Kura Moana by Lisa Reihana

As part of the Aotearoa New Zealand Festival of The Artist this huge sculpture came to the Whairepo Lagoon on Wellington’s waterfront. This giant octopus – Te Wheke-a-Muturangi was chased by Kupe across the Pacific Ocean, so the story goes. In the words of the artist themselves:

“Kura Moana focuses on Te Moananui a-Kiwa, the great ocean, and its role as connector between Aotearoa and across all the Pacific nations. I have created a series of installations that invite families and communities to discover iconic locations on the Wellington waterfront in new ways, to think about some of the local histories and stories that relate to this place. It’s about travellers, those who dared to traverse the Pacific, people who seek something new, another life. Kura Moana is a treasure hunt across the waterfront and I’m hoping that kids will go on a journey to discover the different installations – there’s music, song, playful inflatable sculptures and an augmented reality experience. I can’t wait to bring this art experience to Pōneke.”— Lisa Reihana, Artist in Focus

This is one of the best sculptures I’ve seen in Wellington. I only wish I had stayed a little longer to see the sculpture lit up at night.

Sunscope Napier

This is the HYBYCOZO and Vesica Aotearoa Sunscope installation on Marine Parade in Napier. Photographed here at dusk with the camera as low as possible. HYBYCOZO stands for Hyperspace Bypass Construction Zone. They’re a collaborative public art and design studio with installations around the world. This Sunscape is about three metres across and approximately 6cm thick. In this evening light it looks brown but it is in fact gold-coated. The way this is placed by the beach the sun rises up behind the sculpture. I’ve seen some great sunrise photographs with the sun in the middle of the Sunscape. Next time I’m in Napier I’ll have to get up early one morning for a sunrise shot.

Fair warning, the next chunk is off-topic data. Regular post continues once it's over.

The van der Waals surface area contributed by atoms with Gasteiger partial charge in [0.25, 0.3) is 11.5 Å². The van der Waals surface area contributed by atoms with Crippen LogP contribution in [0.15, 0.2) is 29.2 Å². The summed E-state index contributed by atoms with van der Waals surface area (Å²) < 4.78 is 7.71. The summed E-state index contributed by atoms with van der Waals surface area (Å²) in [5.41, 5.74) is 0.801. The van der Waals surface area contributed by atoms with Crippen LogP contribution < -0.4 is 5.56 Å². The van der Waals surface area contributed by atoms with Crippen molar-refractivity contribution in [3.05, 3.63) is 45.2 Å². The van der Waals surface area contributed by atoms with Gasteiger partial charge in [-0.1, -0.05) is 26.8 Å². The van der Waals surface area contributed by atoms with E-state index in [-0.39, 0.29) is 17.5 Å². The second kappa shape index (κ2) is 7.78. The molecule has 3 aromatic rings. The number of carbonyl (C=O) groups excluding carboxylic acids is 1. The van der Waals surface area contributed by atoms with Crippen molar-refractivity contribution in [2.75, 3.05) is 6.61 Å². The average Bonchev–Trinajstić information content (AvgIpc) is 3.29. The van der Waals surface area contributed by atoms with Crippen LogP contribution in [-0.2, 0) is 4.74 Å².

Ngā Pou o Heretaunga

Eight of the pillars (pou) carved from trees. The one in the centre is facing the camera and the others are facing away from us.

One of the coolest things I saw in Hastings Civil Square is Ngā Pou o Heretaunga. Unveiled in 2013, these 18 pou (pillars) each represent an ancestor from a marae around the Heretaunga district. They proudly stand in the centre of Hasting as a tangible link to the region’s cultural heritage. Close up to the camera on the left of the frame is the Hawea You from Waipahu Area. Carved by Tahoe Huata, Colin Tihi and Tiopira Te Huia. In the centre of the photograph, facing the camera is Tiakitai Pou. From the Tiakitai Marae carved by Dr Takiriangi Smith. The red pou on the left is Nukanoa from Korongata Marae by carver David Pere. They were carved from ancient totara trees over a span of 10 months. I spent a lot of time wondering around the pou and photographing them individually and as a group. If I have any of the information about the pou wrong, please do get in touch as I would like to shout out the amazing carvers.

The Kelpies at night

North of Falkirk alongside the M9 motorway you’ll struggle to miss seeing The Kelpies. These 30 metre high horse head sculptures depict shape-shifting water spirits. They opened to the public in 2014 so I hadn’t had a chance to see them before. After our dusk adventure to the Falkirk Wheel I wasn’t expecting to get the chance but we made it. They are well worth a visit – huge and impressive. Next time I visit I’d like to get there a little earlier at sunset. The coloured lights cycle through the colours of the rainbow. With the black night sky behind I thought the blue lighting made them stand out the most.